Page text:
done at the day of judgment, and choose that religion which will support us through life, with all its changes, at death, with all its terrors, and in the day of the Lord, with all its solemnities!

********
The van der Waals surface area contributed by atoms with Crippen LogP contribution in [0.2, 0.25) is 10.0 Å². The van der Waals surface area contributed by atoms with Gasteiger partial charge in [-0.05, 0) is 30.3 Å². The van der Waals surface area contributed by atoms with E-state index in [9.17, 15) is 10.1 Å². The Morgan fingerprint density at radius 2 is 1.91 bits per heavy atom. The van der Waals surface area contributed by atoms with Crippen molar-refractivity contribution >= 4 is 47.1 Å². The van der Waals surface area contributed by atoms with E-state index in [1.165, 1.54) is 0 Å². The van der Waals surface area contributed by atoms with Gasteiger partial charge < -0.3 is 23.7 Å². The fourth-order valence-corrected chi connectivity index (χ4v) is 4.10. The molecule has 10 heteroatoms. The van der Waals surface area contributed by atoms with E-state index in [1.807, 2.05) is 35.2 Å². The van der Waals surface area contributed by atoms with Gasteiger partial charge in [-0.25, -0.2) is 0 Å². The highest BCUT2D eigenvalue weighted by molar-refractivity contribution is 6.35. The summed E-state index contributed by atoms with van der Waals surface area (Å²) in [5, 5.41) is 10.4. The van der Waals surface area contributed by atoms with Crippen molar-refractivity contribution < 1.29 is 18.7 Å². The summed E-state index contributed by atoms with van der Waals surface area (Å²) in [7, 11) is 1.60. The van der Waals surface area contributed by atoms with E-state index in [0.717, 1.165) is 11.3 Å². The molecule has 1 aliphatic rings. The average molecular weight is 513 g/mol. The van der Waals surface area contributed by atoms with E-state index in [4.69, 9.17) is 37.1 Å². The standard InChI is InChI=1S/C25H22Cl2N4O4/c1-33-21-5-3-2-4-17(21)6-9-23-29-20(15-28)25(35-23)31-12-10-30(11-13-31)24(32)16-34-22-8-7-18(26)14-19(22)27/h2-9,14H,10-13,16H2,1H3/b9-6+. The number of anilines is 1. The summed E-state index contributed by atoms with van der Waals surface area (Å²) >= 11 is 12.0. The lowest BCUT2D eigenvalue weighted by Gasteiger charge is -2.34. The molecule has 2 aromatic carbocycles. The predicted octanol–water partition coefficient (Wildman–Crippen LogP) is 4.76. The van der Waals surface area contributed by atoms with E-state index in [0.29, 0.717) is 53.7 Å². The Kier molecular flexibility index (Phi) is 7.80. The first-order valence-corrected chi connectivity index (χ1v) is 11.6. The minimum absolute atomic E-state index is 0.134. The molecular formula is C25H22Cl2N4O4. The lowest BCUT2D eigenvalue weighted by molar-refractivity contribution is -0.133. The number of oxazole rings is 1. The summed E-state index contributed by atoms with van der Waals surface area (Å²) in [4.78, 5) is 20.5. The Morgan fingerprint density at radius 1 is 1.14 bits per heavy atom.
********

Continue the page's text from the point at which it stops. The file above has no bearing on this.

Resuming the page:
1. That the work of Christ is honourable and glorious. Christ is a glorious person, and his work must be very honourable. The highest orders of creatures adore him without end, in heaven; cover their faces in his presence, and reckon it their supreme felicity to be employed in his service. In some cases the worker honours the work, but in religion the worker is ennobled by the work. How glorious is our Master, how pleasant his service, and how great the reward! Who would not say, Thine are we, O David! and on thy side thou son of Jesse: Peace be to thee, and to thine helpers, for thy God helpeth thee. Compared to this, every other employment is despicable and paltry; every other honour is disgrace; and all other pleasures are stale and insipid. O taste and see that our God is good! 2. That Christ hath every reason to be ashamed of us, but we none to be ashamed of him. God is not ashamed to be called our God, and shall we be ashamed to be his people, or to avow ourselves such! It is an eternal wonder that Christ ever appeared on our side, and did and suffered, what we should have done and suffered, and yet could not; and it is almost an equal wonder, to hear of sinners that are ashamed of this glorious person! 3. That the spirit of a church is known from her testimony and confession. If these are tests of her orthodoxy, then, having orthodox standards, her administrations should be scriptural and pure. The spirit of a society is not known to the world, or to sister churches, if it has no creeds and confessions, or testimonies. The Bible is not the testimony of the church, it is the testimony of God to men. The